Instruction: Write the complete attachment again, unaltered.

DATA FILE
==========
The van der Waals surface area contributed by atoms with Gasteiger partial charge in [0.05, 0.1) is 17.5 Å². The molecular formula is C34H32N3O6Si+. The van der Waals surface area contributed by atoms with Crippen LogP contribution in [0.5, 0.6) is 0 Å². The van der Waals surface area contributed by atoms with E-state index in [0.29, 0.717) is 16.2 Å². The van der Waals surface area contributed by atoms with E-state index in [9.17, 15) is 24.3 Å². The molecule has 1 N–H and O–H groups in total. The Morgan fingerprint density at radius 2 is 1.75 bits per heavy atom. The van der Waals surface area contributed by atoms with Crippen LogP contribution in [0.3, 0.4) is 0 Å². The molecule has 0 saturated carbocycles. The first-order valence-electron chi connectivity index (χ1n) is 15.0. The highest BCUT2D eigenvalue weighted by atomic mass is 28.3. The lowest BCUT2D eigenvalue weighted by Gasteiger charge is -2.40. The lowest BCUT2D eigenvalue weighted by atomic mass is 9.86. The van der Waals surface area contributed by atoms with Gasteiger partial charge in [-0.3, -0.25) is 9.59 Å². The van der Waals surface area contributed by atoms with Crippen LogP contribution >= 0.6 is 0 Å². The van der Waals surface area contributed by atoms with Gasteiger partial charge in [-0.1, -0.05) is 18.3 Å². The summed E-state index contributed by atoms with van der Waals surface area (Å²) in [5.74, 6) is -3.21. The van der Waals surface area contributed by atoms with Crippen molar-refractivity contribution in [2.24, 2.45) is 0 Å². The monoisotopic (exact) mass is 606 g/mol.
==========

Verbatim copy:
The van der Waals surface area contributed by atoms with Gasteiger partial charge in [0.05, 0.1) is 17.5 Å². The molecular formula is C34H32N3O6Si+. The van der Waals surface area contributed by atoms with Crippen LogP contribution in [0.5, 0.6) is 0 Å². The van der Waals surface area contributed by atoms with E-state index in [0.29, 0.717) is 16.2 Å². The van der Waals surface area contributed by atoms with E-state index in [9.17, 15) is 24.3 Å². The molecule has 1 N–H and O–H groups in total. The Morgan fingerprint density at radius 2 is 1.75 bits per heavy atom. The van der Waals surface area contributed by atoms with Crippen LogP contribution in [0.3, 0.4) is 0 Å². The molecule has 0 saturated carbocycles. The first-order valence-electron chi connectivity index (χ1n) is 15.0. The highest BCUT2D eigenvalue weighted by atomic mass is 28.3. The lowest BCUT2D eigenvalue weighted by Gasteiger charge is -2.40. The lowest BCUT2D eigenvalue weighted by atomic mass is 9.86. The van der Waals surface area contributed by atoms with Gasteiger partial charge in [-0.3, -0.25) is 9.59 Å². The van der Waals surface area contributed by atoms with Crippen LogP contribution >= 0.6 is 0 Å². The van der Waals surface area contributed by atoms with Gasteiger partial charge in [-0.1, -0.05) is 18.3 Å². The summed E-state index contributed by atoms with van der Waals surface area (Å²) in [5.74, 6) is -3.21. The van der Waals surface area contributed by atoms with Crippen molar-refractivity contribution in [2.24, 2.45) is 0 Å². The monoisotopic (exact) mass is 606 g/mol.